11 Wells Beach, Wells-next-the-Sea, north Norfolk
Beach huts at Wells-next-the-Sea.
Beach huts at Wells-next-the-Sea. Photograph: Loop Images/UIG via Getty Images
Length: 4½ miles
Time: 2 hours
Start/finish: Beach Road car park, Wells-next-the-Sea (Google map/OS Explorer 251)
Refuel: The Albatros, Wells
Parts of the coast are southern Britain’s last wild frontier, a place of space and peace, unchanged by human habitation. It is the illimitable horizon and vast open beach that first dazzle the visitor to Wells-next-the-Sea: this windswept space is intoxicating. At low tide, it’s possible to imagine you’re in a desert until the tide creeps up with swift stealth.
An easy two-hour stroll is to take the footpath westwards into the pine woods at the far end of the beach car park at Wells. This becomes a sheltered grassy track at the edge of the woods where you can bump into muntjac deer or watch skeins of pink-footed geese and wading birds drawn to the wet fields in winter. At Holkham, you can turn through the pines onto the vast beach and head back east to Wells, keeping an eye out for seals, oystercatchers, and other shoreline birds.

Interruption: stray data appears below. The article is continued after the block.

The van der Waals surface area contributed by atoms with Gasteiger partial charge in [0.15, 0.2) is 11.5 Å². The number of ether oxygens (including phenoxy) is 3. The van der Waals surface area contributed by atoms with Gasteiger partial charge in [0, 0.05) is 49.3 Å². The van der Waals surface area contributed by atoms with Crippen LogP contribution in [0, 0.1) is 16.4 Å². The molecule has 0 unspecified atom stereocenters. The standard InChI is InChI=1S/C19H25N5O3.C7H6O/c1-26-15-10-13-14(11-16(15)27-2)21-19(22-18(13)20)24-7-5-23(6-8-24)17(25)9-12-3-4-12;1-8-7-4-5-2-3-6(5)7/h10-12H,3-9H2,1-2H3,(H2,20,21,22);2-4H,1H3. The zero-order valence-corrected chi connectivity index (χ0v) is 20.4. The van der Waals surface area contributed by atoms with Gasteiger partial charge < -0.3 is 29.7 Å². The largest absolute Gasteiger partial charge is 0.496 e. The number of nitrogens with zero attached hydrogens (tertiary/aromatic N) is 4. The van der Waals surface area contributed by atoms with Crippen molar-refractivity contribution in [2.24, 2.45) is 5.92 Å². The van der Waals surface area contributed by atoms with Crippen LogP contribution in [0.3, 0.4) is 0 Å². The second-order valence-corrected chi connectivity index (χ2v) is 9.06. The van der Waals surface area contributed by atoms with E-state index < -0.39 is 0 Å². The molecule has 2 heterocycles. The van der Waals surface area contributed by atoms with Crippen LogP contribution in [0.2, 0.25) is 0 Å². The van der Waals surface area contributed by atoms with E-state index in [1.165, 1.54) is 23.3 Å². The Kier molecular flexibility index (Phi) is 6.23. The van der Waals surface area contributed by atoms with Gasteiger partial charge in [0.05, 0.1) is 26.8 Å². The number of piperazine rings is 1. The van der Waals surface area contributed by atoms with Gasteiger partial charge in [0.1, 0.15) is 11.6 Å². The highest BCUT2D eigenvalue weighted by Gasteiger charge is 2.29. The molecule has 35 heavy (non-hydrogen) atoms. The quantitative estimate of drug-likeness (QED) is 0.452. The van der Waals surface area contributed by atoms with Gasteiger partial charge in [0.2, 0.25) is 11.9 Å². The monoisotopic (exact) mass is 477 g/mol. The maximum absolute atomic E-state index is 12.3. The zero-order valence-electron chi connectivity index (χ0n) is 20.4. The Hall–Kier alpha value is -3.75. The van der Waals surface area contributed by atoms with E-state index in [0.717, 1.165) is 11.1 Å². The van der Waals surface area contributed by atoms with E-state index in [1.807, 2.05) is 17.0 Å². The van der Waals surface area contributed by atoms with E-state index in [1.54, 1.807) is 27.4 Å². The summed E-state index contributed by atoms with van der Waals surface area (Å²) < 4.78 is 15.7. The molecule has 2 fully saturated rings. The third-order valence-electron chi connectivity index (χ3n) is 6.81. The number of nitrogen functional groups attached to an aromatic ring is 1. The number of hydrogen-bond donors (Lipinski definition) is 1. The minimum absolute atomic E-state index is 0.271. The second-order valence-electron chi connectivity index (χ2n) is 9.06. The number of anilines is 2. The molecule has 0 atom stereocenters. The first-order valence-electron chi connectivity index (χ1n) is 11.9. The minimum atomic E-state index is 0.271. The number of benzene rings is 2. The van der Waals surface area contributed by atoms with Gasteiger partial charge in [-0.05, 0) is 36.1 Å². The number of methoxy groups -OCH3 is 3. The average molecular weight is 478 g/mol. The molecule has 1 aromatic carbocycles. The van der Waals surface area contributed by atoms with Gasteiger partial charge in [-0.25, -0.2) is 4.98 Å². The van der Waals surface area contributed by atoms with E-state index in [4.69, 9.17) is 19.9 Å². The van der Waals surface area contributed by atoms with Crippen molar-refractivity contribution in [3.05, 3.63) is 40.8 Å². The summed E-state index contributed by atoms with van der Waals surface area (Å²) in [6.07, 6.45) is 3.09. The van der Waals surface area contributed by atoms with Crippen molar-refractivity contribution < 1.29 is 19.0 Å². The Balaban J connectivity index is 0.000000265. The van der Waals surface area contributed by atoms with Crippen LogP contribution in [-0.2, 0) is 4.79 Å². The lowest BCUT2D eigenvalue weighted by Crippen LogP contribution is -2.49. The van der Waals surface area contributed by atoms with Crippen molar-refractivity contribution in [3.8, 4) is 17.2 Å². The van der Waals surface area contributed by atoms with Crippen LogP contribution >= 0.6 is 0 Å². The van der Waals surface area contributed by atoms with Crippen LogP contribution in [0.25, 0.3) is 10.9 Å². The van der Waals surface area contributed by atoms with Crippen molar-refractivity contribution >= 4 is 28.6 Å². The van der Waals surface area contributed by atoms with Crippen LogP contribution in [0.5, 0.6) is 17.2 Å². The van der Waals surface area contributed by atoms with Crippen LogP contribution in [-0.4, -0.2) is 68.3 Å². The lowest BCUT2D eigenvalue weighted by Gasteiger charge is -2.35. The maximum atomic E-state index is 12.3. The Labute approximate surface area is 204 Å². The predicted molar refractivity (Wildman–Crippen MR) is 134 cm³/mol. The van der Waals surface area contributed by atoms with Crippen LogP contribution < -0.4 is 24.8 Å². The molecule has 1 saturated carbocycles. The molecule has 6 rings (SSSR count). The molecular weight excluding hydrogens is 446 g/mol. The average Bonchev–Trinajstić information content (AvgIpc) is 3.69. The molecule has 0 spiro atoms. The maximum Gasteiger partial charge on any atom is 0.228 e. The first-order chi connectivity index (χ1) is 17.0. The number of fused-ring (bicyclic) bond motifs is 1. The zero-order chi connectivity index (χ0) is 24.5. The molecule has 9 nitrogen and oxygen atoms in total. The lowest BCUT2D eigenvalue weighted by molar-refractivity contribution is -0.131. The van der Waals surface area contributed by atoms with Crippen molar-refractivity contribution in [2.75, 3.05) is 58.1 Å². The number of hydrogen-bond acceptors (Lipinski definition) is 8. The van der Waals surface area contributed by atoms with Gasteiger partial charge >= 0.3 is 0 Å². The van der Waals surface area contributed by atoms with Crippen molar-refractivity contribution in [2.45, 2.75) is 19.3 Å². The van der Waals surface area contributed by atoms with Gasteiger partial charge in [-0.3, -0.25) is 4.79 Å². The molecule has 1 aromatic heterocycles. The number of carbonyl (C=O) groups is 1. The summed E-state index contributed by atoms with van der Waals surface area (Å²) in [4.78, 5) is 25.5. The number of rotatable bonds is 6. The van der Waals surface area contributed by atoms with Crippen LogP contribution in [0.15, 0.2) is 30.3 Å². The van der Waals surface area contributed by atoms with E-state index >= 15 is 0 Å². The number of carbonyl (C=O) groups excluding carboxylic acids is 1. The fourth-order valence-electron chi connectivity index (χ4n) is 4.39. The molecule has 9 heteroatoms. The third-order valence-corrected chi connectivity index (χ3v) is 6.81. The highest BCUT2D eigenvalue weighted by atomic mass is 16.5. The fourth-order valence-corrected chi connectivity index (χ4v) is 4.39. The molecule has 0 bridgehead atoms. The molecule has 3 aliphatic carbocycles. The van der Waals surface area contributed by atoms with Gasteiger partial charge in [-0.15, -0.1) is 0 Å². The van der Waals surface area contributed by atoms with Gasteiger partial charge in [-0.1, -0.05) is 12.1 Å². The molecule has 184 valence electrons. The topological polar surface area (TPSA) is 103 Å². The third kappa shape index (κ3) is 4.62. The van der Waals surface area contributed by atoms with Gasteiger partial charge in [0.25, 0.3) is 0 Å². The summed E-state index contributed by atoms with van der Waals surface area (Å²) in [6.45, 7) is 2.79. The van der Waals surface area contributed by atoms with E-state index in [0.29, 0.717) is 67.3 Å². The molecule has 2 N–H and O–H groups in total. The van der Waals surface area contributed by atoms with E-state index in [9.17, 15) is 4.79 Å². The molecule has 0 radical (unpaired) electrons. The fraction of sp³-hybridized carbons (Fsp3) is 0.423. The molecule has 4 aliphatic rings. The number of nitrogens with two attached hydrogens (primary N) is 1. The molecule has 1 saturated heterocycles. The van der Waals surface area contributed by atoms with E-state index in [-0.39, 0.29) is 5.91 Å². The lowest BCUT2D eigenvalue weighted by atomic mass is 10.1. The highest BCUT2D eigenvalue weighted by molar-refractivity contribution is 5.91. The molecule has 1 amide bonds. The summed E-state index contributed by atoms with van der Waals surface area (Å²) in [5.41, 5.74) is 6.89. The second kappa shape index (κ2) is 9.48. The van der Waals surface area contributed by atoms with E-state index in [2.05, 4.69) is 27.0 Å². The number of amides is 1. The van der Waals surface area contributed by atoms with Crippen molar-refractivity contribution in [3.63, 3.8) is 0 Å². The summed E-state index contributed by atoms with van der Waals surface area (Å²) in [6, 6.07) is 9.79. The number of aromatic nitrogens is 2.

This is a particularly beautiful walk in autumn and winter when there is more chance of encountering coastal wildlife. And even when it is busy, you can always find space and solitude on such an expanse of sand. My tip is to check the wind direction when you set out and do this walk whichever way round ensures that the wind is at your back on the beach.
After a fresh-air buffeting, you may require some refreshment; follow the coast path up the channel to the port of Wells, where you’ll find the Albatros moored on the Quay. This is an atmospheric, ramshackle-in-the-right-way old boat that Dutchman Ton Brouwer used to sail over from Holland. He liked Wells so much that he stayed, and serves real ales to wash down kingsize savoury Dutch pancakes (from £5.75) and three-course lunches for £17.50.
If you wrap up warm, you can sit on deck, or go below to the cosy, friendly innards of the ship, where there’ll be games, good conversation, and live music at weekends.
Patrick Barkham, author of Coastlines and The Butterfly Isles (Granta)